Additionally, managing your anxieties as a parent can be a struggle. For many parents, attending to one’s own needs are low on the priority list. Children, however, take their emotional cues from those close to them. So if you are anxious and overwhelmed, this may spill onto your child as well. Moreover, you deserve to experience life not under constant duress. So start with the basics when reducing stress; including getting a full night’s sleep, eating regularly, and exercising. Other ways to reduce food allergy related anxiety include:
1. Increase your awareness
First and foremost stay connected to yourself. Your bodily sensations, emotions, actions and thoughts (BEAT) can communicate a tidal wave of information about how you are doing. Cultivate your awareness and connection with each of these human experiences. They will guide your journey toward knowing what you need when. It’s also important to take concerns of others in your inner circle seriously. If they think you’re stressed, check in with your life BEAT (Bodily sensations, Emotions, Actions, Thoughts).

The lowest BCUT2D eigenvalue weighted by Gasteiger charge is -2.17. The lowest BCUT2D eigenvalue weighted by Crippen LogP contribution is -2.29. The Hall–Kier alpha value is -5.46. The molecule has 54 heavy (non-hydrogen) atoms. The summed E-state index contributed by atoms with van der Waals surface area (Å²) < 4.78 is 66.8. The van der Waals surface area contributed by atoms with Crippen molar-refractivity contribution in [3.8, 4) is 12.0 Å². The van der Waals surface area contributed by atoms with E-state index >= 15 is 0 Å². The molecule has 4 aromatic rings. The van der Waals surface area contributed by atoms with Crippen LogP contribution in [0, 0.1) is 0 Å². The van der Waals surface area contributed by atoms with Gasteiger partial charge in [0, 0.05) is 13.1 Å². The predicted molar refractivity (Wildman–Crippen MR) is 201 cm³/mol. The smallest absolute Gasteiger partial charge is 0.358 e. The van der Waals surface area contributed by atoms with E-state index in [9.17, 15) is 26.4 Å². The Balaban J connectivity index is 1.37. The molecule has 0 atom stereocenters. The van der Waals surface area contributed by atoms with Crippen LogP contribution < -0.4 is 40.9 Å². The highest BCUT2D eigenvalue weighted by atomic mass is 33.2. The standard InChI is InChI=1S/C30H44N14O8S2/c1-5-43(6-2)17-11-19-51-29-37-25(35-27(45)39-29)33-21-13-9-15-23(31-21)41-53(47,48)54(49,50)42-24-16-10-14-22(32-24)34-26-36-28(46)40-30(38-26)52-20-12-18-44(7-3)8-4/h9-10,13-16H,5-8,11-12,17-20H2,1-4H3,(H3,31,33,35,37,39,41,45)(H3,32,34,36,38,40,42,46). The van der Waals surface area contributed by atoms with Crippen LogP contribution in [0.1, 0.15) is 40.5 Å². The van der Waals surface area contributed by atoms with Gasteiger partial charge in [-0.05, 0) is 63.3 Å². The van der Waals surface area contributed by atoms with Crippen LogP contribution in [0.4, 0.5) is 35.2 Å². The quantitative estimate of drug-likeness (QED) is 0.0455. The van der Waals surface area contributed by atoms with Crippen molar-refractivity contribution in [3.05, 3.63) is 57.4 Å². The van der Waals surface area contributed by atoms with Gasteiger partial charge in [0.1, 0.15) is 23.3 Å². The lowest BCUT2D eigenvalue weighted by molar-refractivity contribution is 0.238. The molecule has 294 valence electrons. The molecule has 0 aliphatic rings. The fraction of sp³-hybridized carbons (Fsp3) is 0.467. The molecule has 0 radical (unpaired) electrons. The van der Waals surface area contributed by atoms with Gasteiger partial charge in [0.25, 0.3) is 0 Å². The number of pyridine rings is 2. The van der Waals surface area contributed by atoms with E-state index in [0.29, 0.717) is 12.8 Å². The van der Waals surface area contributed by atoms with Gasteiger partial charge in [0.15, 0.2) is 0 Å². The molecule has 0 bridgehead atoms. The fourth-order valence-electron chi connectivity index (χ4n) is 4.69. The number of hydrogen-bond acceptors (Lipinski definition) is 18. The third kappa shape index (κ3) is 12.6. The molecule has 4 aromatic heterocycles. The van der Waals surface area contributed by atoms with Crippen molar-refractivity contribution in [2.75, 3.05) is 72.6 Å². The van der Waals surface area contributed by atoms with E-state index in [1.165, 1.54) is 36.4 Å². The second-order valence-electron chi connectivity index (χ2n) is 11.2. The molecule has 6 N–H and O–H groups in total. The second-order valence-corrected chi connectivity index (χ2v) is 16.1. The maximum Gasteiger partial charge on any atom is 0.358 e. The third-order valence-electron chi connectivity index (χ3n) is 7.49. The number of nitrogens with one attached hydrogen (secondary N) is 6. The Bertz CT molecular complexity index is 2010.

2. Create a support system
Furthermore, being a food allergy parent also means you need a tribe. It is important to have people who can understand and validate your experience. Other food allergy parents are great at providing emotional support. In addition, they also provide information, recipes, perspective and ideas on handling difficult situations. Find a support group, attend a food allergy walk, or join an online group. In addition, teach those who you trust and who want to support your family, how to care and protect you and your child.